education on Fridays with a specific set of friends. subject. But another idea
discussed at the table is to put the conference public address directly into a
laptop and then out to Skypecast. For nothing you could have another 100 people
in on the event.

When you see this emerging technology your wheels begin to turn about
possible uses. But this is definitely early-adopter technology. Lots of issues
to deal with. But in a couple of years...

Suggested: Another Net2: Content and Tools for the Developing World

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I just posted a suggestion at Next Action, involving:

Create a Net2 sub-community focused on Content and Tools for the Developing World. The post is at suggested Next Action

  • Continue this Net2 process, replicating the format of this Net2 meeting, with its excellent range of online community-creating tools.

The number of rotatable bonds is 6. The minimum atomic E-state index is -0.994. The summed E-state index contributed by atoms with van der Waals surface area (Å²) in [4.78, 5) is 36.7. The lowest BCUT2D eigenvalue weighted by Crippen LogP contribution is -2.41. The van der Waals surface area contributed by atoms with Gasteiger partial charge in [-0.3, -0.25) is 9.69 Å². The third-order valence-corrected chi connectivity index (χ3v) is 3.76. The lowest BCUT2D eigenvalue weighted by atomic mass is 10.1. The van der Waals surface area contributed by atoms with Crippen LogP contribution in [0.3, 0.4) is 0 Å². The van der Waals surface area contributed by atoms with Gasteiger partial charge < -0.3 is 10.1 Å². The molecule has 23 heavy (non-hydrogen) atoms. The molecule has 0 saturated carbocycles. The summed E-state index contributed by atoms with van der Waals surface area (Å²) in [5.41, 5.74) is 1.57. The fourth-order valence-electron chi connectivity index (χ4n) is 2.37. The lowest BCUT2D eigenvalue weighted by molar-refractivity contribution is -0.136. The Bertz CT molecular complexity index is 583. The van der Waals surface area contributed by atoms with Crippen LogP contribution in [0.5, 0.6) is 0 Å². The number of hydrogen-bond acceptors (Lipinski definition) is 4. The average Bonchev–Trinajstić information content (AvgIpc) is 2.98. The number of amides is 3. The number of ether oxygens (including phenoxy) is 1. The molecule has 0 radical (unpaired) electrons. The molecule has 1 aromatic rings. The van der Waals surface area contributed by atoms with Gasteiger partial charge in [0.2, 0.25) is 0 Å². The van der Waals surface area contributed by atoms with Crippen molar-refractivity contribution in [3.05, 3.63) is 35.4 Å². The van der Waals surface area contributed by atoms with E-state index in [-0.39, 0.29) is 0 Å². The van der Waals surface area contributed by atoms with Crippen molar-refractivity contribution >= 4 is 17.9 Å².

• Narrow the focus to: developing countries
  • Deepen the focus to include community radio, book search, etc
  • Hold a meeting similar in structure to this first Net2 meeting.
  • Hold

Lots O' People at the NetSquared Conference

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I'm at a loss for words, so a photo from yesterday's plenary will have to suffice.  Over and over I hear people say, "what an incredible mix of people", and "everyone is so friendly and nice."  Seems like people arrived ready to share, build and collaborate as well as to listen and learn.

Or maybe it is the enormous quanitity of cake available that is making everyone so happy:

 

Grassroots, Netroots, and the End and Beginning of Politics

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Micah:
Democracy is changing – new tools, new strategies, new ways of thinking
The cost of finding like-minded souls and banding together around a common cause is almost zero
Network means something very different from the days of CBS, NBC, ABC
People want to be heard
Members expect more of a say
Readers want to talk back to journalists/editors
Citizens demanding more transparency and responsiveness from their governments

People are attracted to participation – more than writing checks to support a cause – also realizing they can be co-creators.

So the session question – how can we adapt to this?